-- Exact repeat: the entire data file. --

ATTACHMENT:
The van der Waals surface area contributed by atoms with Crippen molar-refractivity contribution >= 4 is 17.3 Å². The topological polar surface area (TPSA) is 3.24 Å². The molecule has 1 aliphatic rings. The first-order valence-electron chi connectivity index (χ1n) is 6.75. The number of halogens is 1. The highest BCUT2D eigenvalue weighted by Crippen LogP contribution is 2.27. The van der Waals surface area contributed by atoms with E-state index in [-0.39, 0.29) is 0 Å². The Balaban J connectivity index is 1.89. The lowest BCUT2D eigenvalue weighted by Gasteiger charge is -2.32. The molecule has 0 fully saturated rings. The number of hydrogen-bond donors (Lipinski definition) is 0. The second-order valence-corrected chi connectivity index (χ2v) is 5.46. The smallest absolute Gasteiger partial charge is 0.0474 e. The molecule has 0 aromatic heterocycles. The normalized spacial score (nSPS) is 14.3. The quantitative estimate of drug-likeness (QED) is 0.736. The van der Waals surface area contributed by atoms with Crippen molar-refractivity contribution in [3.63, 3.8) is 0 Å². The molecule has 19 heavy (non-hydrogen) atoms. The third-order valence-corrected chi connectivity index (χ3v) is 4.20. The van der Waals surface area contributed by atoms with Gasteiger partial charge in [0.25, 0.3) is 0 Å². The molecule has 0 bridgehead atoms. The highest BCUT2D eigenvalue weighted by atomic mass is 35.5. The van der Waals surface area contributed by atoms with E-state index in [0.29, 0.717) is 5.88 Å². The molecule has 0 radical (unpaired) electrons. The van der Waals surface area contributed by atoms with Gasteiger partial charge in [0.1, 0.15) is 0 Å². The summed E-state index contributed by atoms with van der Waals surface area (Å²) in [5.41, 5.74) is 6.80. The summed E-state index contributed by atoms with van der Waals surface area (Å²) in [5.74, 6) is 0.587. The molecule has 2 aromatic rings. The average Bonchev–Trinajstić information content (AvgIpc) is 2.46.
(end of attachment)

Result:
The van der Waals surface area contributed by atoms with Crippen molar-refractivity contribution >= 4 is 17.3 Å². The topological polar surface area (TPSA) is 3.24 Å². The molecule has 1 aliphatic rings. The first-order valence-electron chi connectivity index (χ1n) is 6.75. The number of halogens is 1. The highest BCUT2D eigenvalue weighted by Crippen LogP contribution is 2.27. The van der Waals surface area contributed by atoms with E-state index in [-0.39, 0.29) is 0 Å². The Balaban J connectivity index is 1.89. The lowest BCUT2D eigenvalue weighted by Gasteiger charge is -2.32. The molecule has 0 fully saturated rings. The number of hydrogen-bond donors (Lipinski definition) is 0. The second-order valence-corrected chi connectivity index (χ2v) is 5.46. The smallest absolute Gasteiger partial charge is 0.0474 e. The molecule has 0 aromatic heterocycles. The normalized spacial score (nSPS) is 14.3. The quantitative estimate of drug-likeness (QED) is 0.736. The van der Waals surface area contributed by atoms with Crippen molar-refractivity contribution in [3.63, 3.8) is 0 Å². The molecule has 19 heavy (non-hydrogen) atoms. The third-order valence-corrected chi connectivity index (χ3v) is 4.20. The van der Waals surface area contributed by atoms with Gasteiger partial charge in [0.25, 0.3) is 0 Å². The molecule has 0 bridgehead atoms. The highest BCUT2D eigenvalue weighted by atomic mass is 35.5. The van der Waals surface area contributed by atoms with E-state index in [0.29, 0.717) is 5.88 Å². The molecule has 0 radical (unpaired) electrons. The van der Waals surface area contributed by atoms with Gasteiger partial charge in [0.1, 0.15) is 0 Å². The summed E-state index contributed by atoms with van der Waals surface area (Å²) in [5.41, 5.74) is 6.80. The summed E-state index contributed by atoms with van der Waals surface area (Å²) in [5.74, 6) is 0.587. The molecule has 2 aromatic rings. The average Bonchev–Trinajstić information content (AvgIpc) is 2.46.